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Published: Friday, July 5 2013 10:55 p.m. MDT

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Wastintime
Los Angeles, CA

@Jeff

" What I don't grant to my non-believing friends is any authority to define morality."

Really Jeff, which nonbelieving friends of yours have asked for the authority to define morality? And since you're not granting them any authority, then certainly you do not expect to be granted any authority yourself (or through your church) to define morality either I hope.

Many nonreligious groups organize to achieve good social purposes every day, arguably more effectively than religions. What religion has cured a disease? Further, it is much easier to discern what a utilitarian, for example, believes than say a Mormon since utilitarianism does not change but Mormonism can change on a dime depending on the latest prophetic pronouncement.

Wallypacker
Orem, UT

Organized religion has such a bad track record. "Flat Earth" has happened too many times. Not to mention the inquisition, etc. The Mormons say that Indians are lost Jews. DNA says some anthing else and very convincingly. Religion is just an excuse to control people.

Jeff
Temple City, CA

@ Tyler D: Aristotle, Buddha, Confucius were believers. Note, that I didn't say what specific thing a believer believes in, but they had formal, fixed systems of belief that they followed. Spinoza was Jewish--a believer. I'm not a fan of Hume or Harris.

Let's grant that "the well being of conscious creatures" is a moral standard. Now, define "well being." What standard do you use for "well being."

Even in this context, define "conscious." Do you mean plants? Do you accept that inanimate objects have a consciousness or a spirit? If so, what do you do when their well being conficts with someone else's?

As you see, your attempt at defining morality is inadequate without an anchoring belief system. Even in the case of Hume (and probably Harris, though I suspect he won't admit to it) there is a foundation of Christianity against which they push, giving them an organized center to rail against (if railing is what Hume really did).

No, I stand by what I previously said: non-believers' morality is suspect because they formulate it themselves (with their own private definitions).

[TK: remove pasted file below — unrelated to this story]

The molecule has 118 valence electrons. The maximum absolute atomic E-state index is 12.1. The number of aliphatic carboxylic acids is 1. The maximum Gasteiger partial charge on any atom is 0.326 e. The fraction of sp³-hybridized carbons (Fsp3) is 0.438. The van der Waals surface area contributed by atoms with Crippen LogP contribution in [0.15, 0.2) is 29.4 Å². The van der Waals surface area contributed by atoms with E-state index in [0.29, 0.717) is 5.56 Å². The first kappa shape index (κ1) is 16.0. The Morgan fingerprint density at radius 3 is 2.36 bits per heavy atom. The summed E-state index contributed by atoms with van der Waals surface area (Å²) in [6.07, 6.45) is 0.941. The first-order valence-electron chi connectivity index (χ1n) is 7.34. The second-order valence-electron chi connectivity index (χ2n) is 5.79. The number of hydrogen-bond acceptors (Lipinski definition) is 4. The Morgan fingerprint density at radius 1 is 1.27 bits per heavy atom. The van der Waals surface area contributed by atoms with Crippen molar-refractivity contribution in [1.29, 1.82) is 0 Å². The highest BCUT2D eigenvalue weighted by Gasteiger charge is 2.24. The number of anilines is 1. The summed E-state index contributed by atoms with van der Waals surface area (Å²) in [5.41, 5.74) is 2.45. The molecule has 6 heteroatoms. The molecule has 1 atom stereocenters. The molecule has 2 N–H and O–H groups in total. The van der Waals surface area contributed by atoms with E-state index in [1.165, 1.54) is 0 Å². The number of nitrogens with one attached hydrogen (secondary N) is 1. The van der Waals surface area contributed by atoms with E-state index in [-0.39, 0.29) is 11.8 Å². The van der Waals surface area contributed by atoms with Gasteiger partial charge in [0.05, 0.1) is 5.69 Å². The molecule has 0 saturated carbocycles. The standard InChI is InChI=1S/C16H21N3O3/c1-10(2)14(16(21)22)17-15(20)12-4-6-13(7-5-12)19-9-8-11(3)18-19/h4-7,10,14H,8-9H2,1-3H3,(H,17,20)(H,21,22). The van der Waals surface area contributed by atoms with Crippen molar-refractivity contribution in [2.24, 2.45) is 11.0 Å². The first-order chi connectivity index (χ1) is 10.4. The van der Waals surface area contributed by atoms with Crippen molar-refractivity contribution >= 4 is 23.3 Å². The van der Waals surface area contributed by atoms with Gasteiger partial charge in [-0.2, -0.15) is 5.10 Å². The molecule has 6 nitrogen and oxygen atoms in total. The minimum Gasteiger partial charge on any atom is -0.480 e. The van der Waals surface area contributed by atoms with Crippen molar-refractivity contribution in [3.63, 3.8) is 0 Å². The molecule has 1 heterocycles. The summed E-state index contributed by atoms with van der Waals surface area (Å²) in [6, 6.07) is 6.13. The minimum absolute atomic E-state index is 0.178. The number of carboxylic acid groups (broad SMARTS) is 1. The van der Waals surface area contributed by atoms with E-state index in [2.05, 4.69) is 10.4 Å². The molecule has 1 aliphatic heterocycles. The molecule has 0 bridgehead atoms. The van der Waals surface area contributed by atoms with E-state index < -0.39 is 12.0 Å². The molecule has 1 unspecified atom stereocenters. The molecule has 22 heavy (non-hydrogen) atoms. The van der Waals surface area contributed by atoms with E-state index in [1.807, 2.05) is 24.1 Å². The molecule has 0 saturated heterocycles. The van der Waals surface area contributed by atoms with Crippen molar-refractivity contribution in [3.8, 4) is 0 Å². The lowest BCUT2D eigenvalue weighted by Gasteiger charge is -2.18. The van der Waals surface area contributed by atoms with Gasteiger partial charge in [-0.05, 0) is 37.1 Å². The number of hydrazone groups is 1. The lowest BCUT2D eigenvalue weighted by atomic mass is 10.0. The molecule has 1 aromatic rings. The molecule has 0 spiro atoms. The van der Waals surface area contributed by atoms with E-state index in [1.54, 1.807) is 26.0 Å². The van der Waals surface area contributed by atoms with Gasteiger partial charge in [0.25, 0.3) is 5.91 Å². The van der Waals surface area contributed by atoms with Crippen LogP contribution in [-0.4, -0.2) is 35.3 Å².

Jeff
Temple City, CA

@ Wastintime:

I can see that I need to make a clarification.

The discussion in these threads is not whether or not a particular belief system has moral authority, but whether or not it is good for America that people are abandoning religion in general. I make it no secret that I believe in Mormonism, but I would use that as only an example of how someone may determine pretty accurately where I stand on whether or not something is a moral issue.

By "non-believing friends," I did not mean non-Mormons, but atheists and agnostics who claim that they can be moral without religion. I do not dispute that.

My statement about their lack of authority to define morality is meant to emphasize the extreme individualism of my non-believing friends. Each personally claims morality, but each defines it differently from the others. By contrast, most practicing Mormons define morality in a similar way; and, indeed, most practicing members of any religion (or organized philosophical belief) do the same.

Individual non-believers (non-adherents to an organized belief system) lack authority to define morality precisely because they insist on absolute individualism.

mark
Salt Lake City, UT

Jeff, I think you are trying to be sincere and thoughtful, and I applaud you for that, however, I think your analysis is seriously flawed.

You talk about not granting your atheist friends the authority to define morality. That's fine, but, on the flip side, I also do not recognize your authority, or any religion's, to define morality either.

You seem to argue for religious moral authority thus: What is moral to one is not moral to another, and they often disagree on what constitutes morality. The lack of a focused, organized religion means--in a secular sense--the lack of a focused, organized definition of morality.